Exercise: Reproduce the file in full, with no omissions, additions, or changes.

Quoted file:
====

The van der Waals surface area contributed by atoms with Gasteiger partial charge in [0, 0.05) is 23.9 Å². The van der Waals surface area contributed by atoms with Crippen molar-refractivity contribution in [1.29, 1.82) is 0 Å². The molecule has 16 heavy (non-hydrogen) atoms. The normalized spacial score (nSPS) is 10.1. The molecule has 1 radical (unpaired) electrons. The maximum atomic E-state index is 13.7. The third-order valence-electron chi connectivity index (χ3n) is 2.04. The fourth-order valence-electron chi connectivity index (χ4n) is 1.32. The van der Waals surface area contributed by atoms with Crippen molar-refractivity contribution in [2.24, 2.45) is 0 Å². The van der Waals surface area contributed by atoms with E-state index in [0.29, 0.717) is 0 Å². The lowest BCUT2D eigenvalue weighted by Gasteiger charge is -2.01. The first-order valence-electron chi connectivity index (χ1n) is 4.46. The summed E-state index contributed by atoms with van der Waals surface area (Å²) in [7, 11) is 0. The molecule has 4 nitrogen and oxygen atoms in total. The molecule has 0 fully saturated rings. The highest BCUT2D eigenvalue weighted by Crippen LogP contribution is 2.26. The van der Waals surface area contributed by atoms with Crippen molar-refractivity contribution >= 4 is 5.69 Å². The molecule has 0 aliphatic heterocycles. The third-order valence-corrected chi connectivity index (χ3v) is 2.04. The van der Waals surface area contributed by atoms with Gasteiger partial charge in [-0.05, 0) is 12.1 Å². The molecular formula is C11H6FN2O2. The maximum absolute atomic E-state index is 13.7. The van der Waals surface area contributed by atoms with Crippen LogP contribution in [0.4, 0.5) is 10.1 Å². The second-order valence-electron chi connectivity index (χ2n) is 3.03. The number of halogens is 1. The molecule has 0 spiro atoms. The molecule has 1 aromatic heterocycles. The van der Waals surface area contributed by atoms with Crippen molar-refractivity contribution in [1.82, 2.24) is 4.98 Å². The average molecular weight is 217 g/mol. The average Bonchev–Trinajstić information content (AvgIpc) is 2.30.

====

The van der Waals surface area contributed by atoms with Gasteiger partial charge in [0, 0.05) is 23.9 Å². The van der Waals surface area contributed by atoms with Crippen molar-refractivity contribution in [1.29, 1.82) is 0 Å². The molecule has 16 heavy (non-hydrogen) atoms. The normalized spacial score (nSPS) is 10.1. The molecule has 1 radical (unpaired) electrons. The maximum atomic E-state index is 13.7. The third-order valence-electron chi connectivity index (χ3n) is 2.04. The fourth-order valence-electron chi connectivity index (χ4n) is 1.32. The van der Waals surface area contributed by atoms with Crippen molar-refractivity contribution in [2.24, 2.45) is 0 Å². The van der Waals surface area contributed by atoms with E-state index in [0.29, 0.717) is 0 Å². The lowest BCUT2D eigenvalue weighted by Gasteiger charge is -2.01. The first-order valence-electron chi connectivity index (χ1n) is 4.46. The summed E-state index contributed by atoms with van der Waals surface area (Å²) in [7, 11) is 0. The molecule has 4 nitrogen and oxygen atoms in total. The molecule has 0 fully saturated rings. The highest BCUT2D eigenvalue weighted by Crippen LogP contribution is 2.26. The van der Waals surface area contributed by atoms with Crippen molar-refractivity contribution >= 4 is 5.69 Å². The molecule has 0 aliphatic heterocycles. The third-order valence-corrected chi connectivity index (χ3v) is 2.04. The van der Waals surface area contributed by atoms with Gasteiger partial charge in [-0.05, 0) is 12.1 Å². The molecular formula is C11H6FN2O2. The maximum absolute atomic E-state index is 13.7. The van der Waals surface area contributed by atoms with Crippen LogP contribution in [0.4, 0.5) is 10.1 Å². The second-order valence-electron chi connectivity index (χ2n) is 3.03. The number of halogens is 1. The molecule has 0 spiro atoms. The molecule has 1 aromatic heterocycles. The van der Waals surface area contributed by atoms with Crippen molar-refractivity contribution in [1.82, 2.24) is 4.98 Å². The average molecular weight is 217 g/mol. The average Bonchev–Trinajstić information content (AvgIpc) is 2.30.